What is a sail plan? A sail plan is a voyage itinerary, which includes travel route and basic details of the vessel. If you are taking a long trip, it is recommended that you file a daily position report (especially if your planned route has changed). All voyagers are encouraged to file one with a responsible person before heading out. Be sure to deactivate the sail plan you have filed by reporting that you have returned or completed your trip to avoid launching an unwarranted search for you. Assuming you have left it with a responsible individual, the person holding your sail plan should be instructed to contact the Rescue Coordination Centre if you are overdue.
"Why bother?" you may ask. Better a few minutes of delay onshore or at the dock than hours of delay in an uncomfortable or dangerous situation. Knowingly operating a pleasure craft that is not seaworthy is a criminal offence. This means the vessel, engine and equipment must be in working order.
The number of boaters stranded each year is significant. More than 50% of the calls for assistance received by federal Rescue Coordination Centres were from boaters who were in trouble as a result of the mechanical failure of their boats. One especially common cause of breakdown is simply running out of fuel.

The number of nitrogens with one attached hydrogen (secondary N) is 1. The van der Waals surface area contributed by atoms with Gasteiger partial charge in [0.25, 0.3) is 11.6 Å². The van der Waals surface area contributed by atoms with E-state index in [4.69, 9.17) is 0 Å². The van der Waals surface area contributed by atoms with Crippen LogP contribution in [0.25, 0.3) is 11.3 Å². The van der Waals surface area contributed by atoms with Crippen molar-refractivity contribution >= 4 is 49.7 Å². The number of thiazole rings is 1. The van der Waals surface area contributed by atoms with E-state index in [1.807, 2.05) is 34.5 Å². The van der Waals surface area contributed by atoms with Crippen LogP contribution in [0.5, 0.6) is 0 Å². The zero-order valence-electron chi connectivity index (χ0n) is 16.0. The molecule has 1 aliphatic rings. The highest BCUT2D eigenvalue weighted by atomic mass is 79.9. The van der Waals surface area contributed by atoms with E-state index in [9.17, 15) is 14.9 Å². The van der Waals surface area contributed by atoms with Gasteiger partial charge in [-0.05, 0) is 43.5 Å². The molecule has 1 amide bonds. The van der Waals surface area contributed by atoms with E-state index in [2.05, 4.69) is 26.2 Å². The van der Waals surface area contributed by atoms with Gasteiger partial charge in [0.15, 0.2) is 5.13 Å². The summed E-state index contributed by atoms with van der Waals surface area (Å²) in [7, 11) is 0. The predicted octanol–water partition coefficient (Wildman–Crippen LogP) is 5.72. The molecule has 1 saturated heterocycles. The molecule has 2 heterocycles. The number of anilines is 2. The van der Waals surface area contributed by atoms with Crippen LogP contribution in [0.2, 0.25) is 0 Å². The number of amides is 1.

A boating trip should be fun, safe and hassle-free. Before heading out, make sure your vessel is in good working order and properly equipped.
Start with an inspection of the hull: look for cracks or other damage. If your vessel is equipped with an engine, check that the throttle is operating smoothly. Verify that the steering mechanism is operating properly. Check the oil and fuel levels. A good rule of thumb for fuel is one-third for the trip out, one-third for the return and one-third as reserve. Are all hoses, clamps and belts secure and in good shape? Check the battery's charge and its fluid levels.
Avoid inconvenience and potential danger by taking a few minutes with this checklist:
- What is the weather forecast?
- Are there any local hazards or boating restrictions?
- Do I have maps or charts?
- Are there enough personal flotation devices of appropriate size for everyone
- on board?
- Is all safety equipment in good working order?
- Do you have ample reserves of fuel for the trip or will you need to refuel?
- Is your VHF radio working properly?
- Do you have a First aid kit, basic tools and spare parts?
- Have you let someone know where you're going, when to expect you back and what your boat looks like?
Additional Information on how to make a Sail Plan may be found at the following site: http://www.tc.gc.ca/BoatingSafety/sbg-gsn/intro.htm
Information provided courtesy of the Office of Boating Safety Canada<< Back